If you want to shop a store that doesn’t run ads, try this strategy. Write down the sale items you are interested in from other stores’ ads. Then go to the ad-less store first and see if it has lower prices on those items. If it does, great, get those groceries there. While you’re there, see if the store has great prices on other items you regularly use. If it doesn’t, move on to the stores you have listed. Loss leaders are advertised as well as promotional or seasonal items.
Become familiar with sales cycles and promotions.
Grocery items tend to be “on sale” every 6-8 weeks. Once you have a grasp of what is a regular versus a sale price, you’ll be able to plan your purchasing around these sale cycles. You’ll want to buy enough of shelf-stable or preserve-able groceries to last until the next sale price. This is called stocking up, and we’ll talk more about that later.
Promotions are typically related to holidays and seasonal events. Groceries that are commonly used during these events will be sold at especially low prices, often even lower than regular sale-cycle prices. For example, baking goods such as pumpkin, canned milk, flour, oil, sugar, and baking chips are typically sold at for the lowest prices of the year around Thanksgiving and Christmas. The week before St. Patrick’s day you’ll find corned beef briskets for far less than their typical price, and Mexican-style foods will be advertised around Cinco de Mayo. In addition to holidays, promotions will center around big game days in the football and basketball seasons. Be aware of grand openings and store-specific promotions as well, which also feature special deals.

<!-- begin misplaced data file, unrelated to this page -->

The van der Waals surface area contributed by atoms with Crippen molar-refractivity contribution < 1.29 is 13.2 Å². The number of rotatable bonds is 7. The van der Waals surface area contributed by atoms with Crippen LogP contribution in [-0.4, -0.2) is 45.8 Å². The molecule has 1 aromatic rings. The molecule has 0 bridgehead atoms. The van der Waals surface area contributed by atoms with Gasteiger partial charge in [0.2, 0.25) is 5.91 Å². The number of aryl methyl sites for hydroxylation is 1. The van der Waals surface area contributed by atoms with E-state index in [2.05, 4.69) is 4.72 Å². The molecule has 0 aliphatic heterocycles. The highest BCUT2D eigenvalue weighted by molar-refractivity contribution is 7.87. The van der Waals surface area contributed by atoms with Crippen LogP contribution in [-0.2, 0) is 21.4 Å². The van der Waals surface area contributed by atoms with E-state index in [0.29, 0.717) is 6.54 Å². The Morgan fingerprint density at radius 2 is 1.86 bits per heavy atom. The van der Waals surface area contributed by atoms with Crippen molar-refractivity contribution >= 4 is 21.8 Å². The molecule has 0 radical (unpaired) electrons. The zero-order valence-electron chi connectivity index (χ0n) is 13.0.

Don’t Be Discouraged
If spending less on groceries seems like a lot of work, you are right. It is. Give yourself time. It takes time, preparation, and energy to explore new stores and to learn what prices to expect for different foods. And of course, you have to experience seasonal sales and cycles to know what prices will be, a process of months. Don’t expect yourself to master these skills overnight (I certainly haven’t mastered them)! However, as you make efforts to follow the principles in the Frugal Grocery Guide, you will start to see your grocery bill drop, even if it happens slowly. You can do it!
More from the Frugal Grocery Guide: